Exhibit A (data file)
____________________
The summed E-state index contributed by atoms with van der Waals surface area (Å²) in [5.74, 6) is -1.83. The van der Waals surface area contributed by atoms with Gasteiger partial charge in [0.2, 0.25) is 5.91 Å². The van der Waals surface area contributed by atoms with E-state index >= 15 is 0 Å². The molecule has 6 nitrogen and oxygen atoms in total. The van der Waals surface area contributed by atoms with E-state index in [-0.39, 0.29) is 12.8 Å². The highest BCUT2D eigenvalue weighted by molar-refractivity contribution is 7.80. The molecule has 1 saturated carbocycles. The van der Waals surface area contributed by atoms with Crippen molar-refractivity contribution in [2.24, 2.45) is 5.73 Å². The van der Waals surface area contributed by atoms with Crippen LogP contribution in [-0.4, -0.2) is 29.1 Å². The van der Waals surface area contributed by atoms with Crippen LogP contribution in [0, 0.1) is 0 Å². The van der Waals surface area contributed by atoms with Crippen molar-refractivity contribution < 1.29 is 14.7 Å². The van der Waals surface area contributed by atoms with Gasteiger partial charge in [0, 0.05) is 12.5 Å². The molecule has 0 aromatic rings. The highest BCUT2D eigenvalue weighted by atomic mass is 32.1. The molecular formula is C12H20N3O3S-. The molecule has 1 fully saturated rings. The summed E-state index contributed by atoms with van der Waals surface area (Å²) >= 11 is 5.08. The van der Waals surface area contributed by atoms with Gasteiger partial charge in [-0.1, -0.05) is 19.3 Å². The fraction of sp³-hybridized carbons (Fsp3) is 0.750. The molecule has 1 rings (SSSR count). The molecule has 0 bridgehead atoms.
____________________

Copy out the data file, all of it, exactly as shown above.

The summed E-state index contributed by atoms with van der Waals surface area (Å²) in [5.74, 6) is -1.83. The van der Waals surface area contributed by atoms with Gasteiger partial charge in [0.2, 0.25) is 5.91 Å². The van der Waals surface area contributed by atoms with E-state index >= 15 is 0 Å². The molecule has 6 nitrogen and oxygen atoms in total. The van der Waals surface area contributed by atoms with E-state index in [-0.39, 0.29) is 12.8 Å². The highest BCUT2D eigenvalue weighted by molar-refractivity contribution is 7.80. The molecule has 1 saturated carbocycles. The van der Waals surface area contributed by atoms with Crippen molar-refractivity contribution in [2.24, 2.45) is 5.73 Å². The van der Waals surface area contributed by atoms with Crippen LogP contribution in [-0.4, -0.2) is 29.1 Å². The van der Waals surface area contributed by atoms with Crippen LogP contribution in [0, 0.1) is 0 Å². The van der Waals surface area contributed by atoms with Crippen molar-refractivity contribution < 1.29 is 14.7 Å². The van der Waals surface area contributed by atoms with Gasteiger partial charge in [0, 0.05) is 12.5 Å². The molecule has 0 aromatic rings. The highest BCUT2D eigenvalue weighted by atomic mass is 32.1. The molecular formula is C12H20N3O3S-. The molecule has 1 fully saturated rings. The summed E-state index contributed by atoms with van der Waals surface area (Å²) >= 11 is 5.08. The van der Waals surface area contributed by atoms with Gasteiger partial charge in [-0.1, -0.05) is 19.3 Å². The fraction of sp³-hybridized carbons (Fsp3) is 0.750. The molecule has 1 rings (SSSR count). The molecule has 0 bridgehead atoms.